US Creates New Sanctions for Chinese Buyers of Iranian Oil

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Published Apr 21, 2024 10:07 PM by The Maritime Executive

Stringent new sanctions on Iranian crude passed the U.S. House of Representatives on Saturday and will likely be fast-tracked into law. The measures penalize Iran's leadership for the missile attack on Israel on April 13, and are attached to a must-pass package of aid for Ukraine, Israel and Taiwan. 

Previous sanctions targeted Iranian vessels and exporters; the new rules target the foreign refiners that buy the oil - almost all Chinese - and the foreign bankers, shipowners and seaports that make the trade possible. 

But sanctions are only as tough as the enforcement regime, and the White House has a disincentive to take a strict line: cracking down on Iranian exports would reduce the global oil supply, increasing energy prices and potentially nudging up inflation. The bill allows the Biden administration to issue 180-day waivers at its discretion when it is "vital to the national interests of the United States."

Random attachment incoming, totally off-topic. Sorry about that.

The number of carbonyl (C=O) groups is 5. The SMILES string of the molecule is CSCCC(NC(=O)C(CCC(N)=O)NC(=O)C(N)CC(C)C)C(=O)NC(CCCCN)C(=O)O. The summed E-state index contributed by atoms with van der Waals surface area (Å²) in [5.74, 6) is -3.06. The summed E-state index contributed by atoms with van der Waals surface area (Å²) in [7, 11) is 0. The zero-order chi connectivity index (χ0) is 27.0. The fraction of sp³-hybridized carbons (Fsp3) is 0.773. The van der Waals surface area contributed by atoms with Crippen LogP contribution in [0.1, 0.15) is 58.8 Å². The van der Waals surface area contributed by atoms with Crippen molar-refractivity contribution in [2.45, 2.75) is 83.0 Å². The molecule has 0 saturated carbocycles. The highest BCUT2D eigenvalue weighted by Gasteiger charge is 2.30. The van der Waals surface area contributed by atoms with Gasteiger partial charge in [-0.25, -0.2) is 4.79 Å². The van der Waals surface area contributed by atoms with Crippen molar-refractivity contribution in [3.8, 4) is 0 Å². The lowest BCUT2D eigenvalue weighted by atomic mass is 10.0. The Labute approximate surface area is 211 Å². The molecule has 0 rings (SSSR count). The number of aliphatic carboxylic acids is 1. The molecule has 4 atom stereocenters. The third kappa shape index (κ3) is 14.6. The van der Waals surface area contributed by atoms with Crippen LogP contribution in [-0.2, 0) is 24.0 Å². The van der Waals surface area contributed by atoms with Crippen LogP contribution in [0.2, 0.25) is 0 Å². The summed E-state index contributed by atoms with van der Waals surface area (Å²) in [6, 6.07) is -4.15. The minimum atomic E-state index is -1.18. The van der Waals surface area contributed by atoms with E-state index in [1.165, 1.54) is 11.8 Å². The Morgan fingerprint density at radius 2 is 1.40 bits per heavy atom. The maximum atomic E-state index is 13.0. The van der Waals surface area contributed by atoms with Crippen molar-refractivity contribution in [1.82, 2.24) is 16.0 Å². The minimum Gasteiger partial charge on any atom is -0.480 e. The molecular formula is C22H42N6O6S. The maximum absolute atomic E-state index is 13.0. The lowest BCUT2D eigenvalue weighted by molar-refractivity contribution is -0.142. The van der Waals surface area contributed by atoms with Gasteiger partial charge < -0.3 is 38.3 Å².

Given relatively permissive enforcement trends, China's independent refiners still plan to keep buying Iranian oil at their current pace, traders told S&P. The "teapot" refineries in Shandong are heavy consumers of discount Iranian cargoes, imported as "Malaysian" crude.

"I don't think [new sanctions] will alter the whole procedure," an executive at a Chinese teapot refinery told the outlet. 

The specific measures in the new bill would impose sanctions on:

- foreign port owners or operators who allow sanctioned Iranian tankers to dock or transfer oil;
- shipowners or operators who engage in an STS transfer of Iranian oil;
- refinery owners or operators who buy or process Iranian oil;
- and any of their family members. 

Ships caught handling Iranian oil could be banned from American ports for two years - a potential deterrent to casual participants who would like to trade their ships in North America. 

A separate clause would expand financial sanctions to cover the Chinese banks that facilitate the Iranian oil trade, even for transactions that happen outside of the U.S. financial system. The assessment of each financial institution would be made annually and would be time-limited. 

The European Union is considering a new sanctions package of its own, EU foreign policy chief Josep Borrell told BBC, and the details are being worked out.